Santa Elena was east of the Lempa, and to cross it we had to drive through the Golden Bridge, el puente de oro. The one that in the eighties would be blown by the dynamite power of the guerrillas, to make army tanks left swift. I stopped visiting my grandma’s house then. Not only because it was now impossible to go there by car, but also because the war had intensified in that region.

I couldn’t see the rains on the huge palm tree leaves anymore, and watch the rain water become tiny waterfalls, and then rivers to the eyes of a child. In Santa Elena, the water did not go into dark and cold copper pipes under miles of cement. The rain water joined with the soap and grime from the stone basins, and flowed down gentle slopes to the back of the property. I enjoyed following the path of this flow I called a river. I walked for a little over 200 meters watching the cement channel in front of the kitchen become a soil riverbed right when the stream turned to the right, and started its journey through the back yard. It turned, right there! I can see it again with my child’s eye, there, beyond the first outhouse––the one with the single stall over a septic tank where I used to sit and listen to songs and whispers of spirits outside, and where I often felt swirls of energy go up and down while I read the square newspaper cut-offs we used instead of toilet paper.

The river turned right, into a bed of stones. It continued among banana trees, bushes and flowers. The water kept flowing in small dances, over rocks and toads. I tried not to step on the toads because they could spit a white poison into my eyes that could make me blind. They were the same toads that our dog, pirata, liked to eat even though he got poisoned each time until the last toad he failed to survive. The river kept going to the spot where I liked to sit to pretend I was long lost in the jungle, away from all things and wars. Right there, my older cousin, taught me to build palm tree houses. He was the son of the priest in San Rafael whom I called tío Padre and had fathered three children that my grandmother took to raise away from the potential embarrassment of a priest who slept with nuns and hid hand-grenades under his bed. In this spot, I undertook many construction projects for me and my younger cousins: houses, casinos, barricades, river front properties.

The river continued beyond that, all the way beyond the zahuan, the wood and metal big gate that kept the house protected with a huge wooden beam. The river disappeared there, beyond the zahuan next to the last room of the big house. It was a mysterious small room. No one was allowed there and it was locked from the patio side. I found that through the metal keyhole I could see inside, but only when the door on the other side was opened and a little light entered the room. I had to time it right, to see through the keyhole at sunset. That was the time when the mysterious lonely teacher came to his room. He was renting it from my grandmother, and I never learned his name. I only saw him coming in, sad and silent each day, sit on his hard bed and stare at the floor until the darkness hid him again. Beyond his door and the zahuan, the river went to a jungle I couldn’t fathom, a jungle that in my mind was home to spirits and things both dangerous and fascinating. All the legends and tales, I imagined happening somewhere beyond that gate guarded by a silent, sad teacher.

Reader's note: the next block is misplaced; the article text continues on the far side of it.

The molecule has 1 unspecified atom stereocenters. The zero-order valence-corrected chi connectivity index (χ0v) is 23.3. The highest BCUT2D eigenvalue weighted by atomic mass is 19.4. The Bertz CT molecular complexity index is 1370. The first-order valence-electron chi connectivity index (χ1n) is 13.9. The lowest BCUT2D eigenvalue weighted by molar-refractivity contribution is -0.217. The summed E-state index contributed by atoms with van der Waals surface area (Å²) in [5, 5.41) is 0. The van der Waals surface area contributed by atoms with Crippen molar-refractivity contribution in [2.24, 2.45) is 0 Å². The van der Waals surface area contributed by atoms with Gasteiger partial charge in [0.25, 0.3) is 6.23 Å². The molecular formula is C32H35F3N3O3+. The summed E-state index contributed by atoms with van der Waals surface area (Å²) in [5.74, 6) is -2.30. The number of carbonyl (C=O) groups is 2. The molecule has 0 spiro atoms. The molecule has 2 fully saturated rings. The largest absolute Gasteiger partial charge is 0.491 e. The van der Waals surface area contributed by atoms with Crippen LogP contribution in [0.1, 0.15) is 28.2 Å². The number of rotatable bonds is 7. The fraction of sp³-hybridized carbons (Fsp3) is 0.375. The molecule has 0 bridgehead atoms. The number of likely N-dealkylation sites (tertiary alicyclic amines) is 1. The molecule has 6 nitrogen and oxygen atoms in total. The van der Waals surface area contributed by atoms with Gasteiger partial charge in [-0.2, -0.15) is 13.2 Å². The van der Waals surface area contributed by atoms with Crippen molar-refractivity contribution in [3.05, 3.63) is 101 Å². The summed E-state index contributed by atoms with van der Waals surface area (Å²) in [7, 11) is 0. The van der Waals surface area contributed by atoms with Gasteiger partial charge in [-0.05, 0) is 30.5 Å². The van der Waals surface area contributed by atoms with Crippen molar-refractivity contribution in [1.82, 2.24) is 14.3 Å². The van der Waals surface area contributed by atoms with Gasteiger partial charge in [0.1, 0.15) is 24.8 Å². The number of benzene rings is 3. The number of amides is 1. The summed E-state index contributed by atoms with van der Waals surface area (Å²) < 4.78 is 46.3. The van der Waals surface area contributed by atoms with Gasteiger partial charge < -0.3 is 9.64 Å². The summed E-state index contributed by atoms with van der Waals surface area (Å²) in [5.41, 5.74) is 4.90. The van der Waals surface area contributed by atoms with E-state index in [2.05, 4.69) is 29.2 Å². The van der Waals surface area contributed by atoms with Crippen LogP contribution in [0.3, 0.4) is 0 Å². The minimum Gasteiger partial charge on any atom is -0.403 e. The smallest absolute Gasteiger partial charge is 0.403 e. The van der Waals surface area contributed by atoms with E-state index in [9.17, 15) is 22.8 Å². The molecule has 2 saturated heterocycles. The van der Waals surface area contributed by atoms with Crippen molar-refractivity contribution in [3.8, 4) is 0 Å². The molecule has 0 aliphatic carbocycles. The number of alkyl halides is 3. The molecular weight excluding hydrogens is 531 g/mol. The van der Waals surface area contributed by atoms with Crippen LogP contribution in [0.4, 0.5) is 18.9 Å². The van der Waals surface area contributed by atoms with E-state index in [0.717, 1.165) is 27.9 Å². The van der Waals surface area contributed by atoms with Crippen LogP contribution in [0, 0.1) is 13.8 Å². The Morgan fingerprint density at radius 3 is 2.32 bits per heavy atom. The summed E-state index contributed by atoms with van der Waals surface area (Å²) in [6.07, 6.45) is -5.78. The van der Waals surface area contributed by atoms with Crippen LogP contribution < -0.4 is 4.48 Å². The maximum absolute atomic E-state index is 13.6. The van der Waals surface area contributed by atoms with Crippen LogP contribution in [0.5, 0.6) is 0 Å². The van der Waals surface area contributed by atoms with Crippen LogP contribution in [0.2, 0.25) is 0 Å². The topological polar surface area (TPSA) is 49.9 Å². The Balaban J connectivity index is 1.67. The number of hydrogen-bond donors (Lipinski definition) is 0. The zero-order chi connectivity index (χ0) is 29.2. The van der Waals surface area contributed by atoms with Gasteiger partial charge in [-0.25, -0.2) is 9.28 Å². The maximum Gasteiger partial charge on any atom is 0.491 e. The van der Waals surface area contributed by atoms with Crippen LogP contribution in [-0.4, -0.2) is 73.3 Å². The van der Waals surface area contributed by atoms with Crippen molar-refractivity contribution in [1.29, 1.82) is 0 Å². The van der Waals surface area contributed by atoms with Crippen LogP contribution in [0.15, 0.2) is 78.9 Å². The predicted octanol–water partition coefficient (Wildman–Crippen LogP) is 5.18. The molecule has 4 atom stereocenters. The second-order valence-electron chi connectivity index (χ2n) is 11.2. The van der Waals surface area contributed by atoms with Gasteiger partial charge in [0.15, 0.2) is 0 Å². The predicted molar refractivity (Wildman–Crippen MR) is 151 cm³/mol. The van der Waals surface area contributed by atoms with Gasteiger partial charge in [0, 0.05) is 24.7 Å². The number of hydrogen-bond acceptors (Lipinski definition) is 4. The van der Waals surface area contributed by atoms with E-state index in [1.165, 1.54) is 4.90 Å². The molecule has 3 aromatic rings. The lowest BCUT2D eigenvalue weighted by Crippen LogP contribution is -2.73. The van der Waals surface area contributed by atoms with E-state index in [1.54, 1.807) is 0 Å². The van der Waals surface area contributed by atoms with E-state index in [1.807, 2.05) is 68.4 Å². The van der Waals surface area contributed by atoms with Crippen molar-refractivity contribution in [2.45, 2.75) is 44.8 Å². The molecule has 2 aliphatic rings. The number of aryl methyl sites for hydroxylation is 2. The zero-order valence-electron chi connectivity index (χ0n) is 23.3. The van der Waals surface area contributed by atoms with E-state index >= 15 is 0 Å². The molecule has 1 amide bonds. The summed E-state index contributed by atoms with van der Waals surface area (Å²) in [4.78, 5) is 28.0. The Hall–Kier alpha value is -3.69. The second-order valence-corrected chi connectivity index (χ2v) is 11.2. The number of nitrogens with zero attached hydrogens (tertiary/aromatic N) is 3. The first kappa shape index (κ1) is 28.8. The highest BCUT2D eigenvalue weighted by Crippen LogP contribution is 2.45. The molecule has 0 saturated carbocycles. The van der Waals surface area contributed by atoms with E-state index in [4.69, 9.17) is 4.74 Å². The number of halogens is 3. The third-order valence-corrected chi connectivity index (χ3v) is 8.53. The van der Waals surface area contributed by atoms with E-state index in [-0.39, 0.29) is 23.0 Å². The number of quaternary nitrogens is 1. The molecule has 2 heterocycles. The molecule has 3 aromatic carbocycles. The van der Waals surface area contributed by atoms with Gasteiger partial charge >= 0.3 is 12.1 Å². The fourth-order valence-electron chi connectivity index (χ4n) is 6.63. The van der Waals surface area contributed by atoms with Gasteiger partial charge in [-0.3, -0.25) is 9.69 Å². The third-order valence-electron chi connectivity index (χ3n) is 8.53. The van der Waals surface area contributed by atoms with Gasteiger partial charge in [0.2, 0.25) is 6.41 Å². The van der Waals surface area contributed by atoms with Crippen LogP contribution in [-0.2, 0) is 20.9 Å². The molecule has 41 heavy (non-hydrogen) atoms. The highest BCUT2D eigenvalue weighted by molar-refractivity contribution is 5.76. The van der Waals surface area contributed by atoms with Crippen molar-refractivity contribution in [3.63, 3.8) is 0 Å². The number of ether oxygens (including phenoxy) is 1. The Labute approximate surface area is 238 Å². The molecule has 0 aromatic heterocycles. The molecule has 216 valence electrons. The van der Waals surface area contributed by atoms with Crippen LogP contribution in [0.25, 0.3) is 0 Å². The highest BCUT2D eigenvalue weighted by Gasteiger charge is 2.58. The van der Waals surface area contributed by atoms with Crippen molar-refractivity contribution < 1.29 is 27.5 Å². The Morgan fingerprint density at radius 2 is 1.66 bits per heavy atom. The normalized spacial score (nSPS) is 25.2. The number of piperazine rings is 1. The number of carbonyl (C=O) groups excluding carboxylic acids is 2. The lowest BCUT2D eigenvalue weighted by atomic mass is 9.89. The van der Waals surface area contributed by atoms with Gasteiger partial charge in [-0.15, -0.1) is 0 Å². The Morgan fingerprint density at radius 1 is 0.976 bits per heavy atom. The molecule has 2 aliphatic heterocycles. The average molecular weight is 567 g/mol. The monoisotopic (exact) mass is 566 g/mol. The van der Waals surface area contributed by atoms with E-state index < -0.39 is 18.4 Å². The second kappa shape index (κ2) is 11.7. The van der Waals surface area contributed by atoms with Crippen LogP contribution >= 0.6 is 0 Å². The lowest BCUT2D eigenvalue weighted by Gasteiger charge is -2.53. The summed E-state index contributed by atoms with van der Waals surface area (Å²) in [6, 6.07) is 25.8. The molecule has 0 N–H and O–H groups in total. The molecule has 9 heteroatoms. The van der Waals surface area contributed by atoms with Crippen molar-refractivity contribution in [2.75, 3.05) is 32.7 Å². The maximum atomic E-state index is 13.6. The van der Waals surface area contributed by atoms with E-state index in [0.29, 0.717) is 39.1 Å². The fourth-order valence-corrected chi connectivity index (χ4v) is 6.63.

But just before the ending of the river, and before the room that stored the statues of lions, saints, crosses, angels, and chariots for the church, there was a second outhouse with three stalls where the children used to poop, sometimes up to three children at a time. There, I invented a sacred show, where I invited my cousins and brothers. I would have each one put their faces close to the hole of the stall into the septic tank, looking into the darkness inside. Then, I would lit a piece of newspaper used for wiping, and throw it inside the tank. For a brief moment, we could see how the paper became a comet of fiery colors flying over a strange landscape: a world of valleys, lakes, rivers and volcanoes illuminated by strange lights and moving shadows. We saw this magnificent world made of piss and shit which the adults never wanted to see or hear about, but to us it was a magical moment when our secretions became a world of mystery and beauty and our children’s eyes became, for an instant, the eye of God surveying a world become alive and awesome. All the old people in the family remember this incident and laugh at how I tricked my smaller cousins into looking inside the toilets at shit and piss, but we who saw it know the truth: we witnessed beauty and mystery by tricking the boundaries of our senses into revealing the sacred in All, and the vast in the small.